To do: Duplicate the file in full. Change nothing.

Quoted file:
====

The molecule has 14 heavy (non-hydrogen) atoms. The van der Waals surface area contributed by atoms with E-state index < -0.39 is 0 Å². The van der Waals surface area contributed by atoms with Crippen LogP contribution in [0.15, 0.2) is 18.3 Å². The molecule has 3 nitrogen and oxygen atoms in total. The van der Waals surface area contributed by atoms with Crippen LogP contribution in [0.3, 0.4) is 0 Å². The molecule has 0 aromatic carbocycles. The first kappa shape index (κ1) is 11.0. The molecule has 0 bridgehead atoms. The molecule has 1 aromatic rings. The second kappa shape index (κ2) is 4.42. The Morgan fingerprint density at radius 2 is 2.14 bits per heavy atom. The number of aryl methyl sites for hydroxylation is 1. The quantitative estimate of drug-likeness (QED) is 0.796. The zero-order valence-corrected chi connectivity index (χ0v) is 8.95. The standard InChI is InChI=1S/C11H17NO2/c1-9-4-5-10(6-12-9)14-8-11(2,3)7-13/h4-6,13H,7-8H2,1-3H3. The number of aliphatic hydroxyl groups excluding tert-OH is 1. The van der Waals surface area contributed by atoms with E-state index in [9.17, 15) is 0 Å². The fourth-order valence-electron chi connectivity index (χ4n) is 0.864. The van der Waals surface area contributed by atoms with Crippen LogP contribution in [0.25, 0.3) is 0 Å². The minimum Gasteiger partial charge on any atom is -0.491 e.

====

The molecule has 14 heavy (non-hydrogen) atoms. The van der Waals surface area contributed by atoms with E-state index < -0.39 is 0 Å². The van der Waals surface area contributed by atoms with Crippen LogP contribution in [0.15, 0.2) is 18.3 Å². The molecule has 3 nitrogen and oxygen atoms in total. The van der Waals surface area contributed by atoms with Crippen LogP contribution in [0.3, 0.4) is 0 Å². The molecule has 0 aromatic carbocycles. The first kappa shape index (κ1) is 11.0. The molecule has 0 bridgehead atoms. The molecule has 1 aromatic rings. The second kappa shape index (κ2) is 4.42. The Morgan fingerprint density at radius 2 is 2.14 bits per heavy atom. The number of aryl methyl sites for hydroxylation is 1. The quantitative estimate of drug-likeness (QED) is 0.796. The zero-order valence-corrected chi connectivity index (χ0v) is 8.95. The standard InChI is InChI=1S/C11H17NO2/c1-9-4-5-10(6-12-9)14-8-11(2,3)7-13/h4-6,13H,7-8H2,1-3H3. The number of aliphatic hydroxyl groups excluding tert-OH is 1. The van der Waals surface area contributed by atoms with E-state index in [9.17, 15) is 0 Å². The fourth-order valence-electron chi connectivity index (χ4n) is 0.864. The van der Waals surface area contributed by atoms with Crippen LogP contribution in [0.25, 0.3) is 0 Å². The minimum Gasteiger partial charge on any atom is -0.491 e.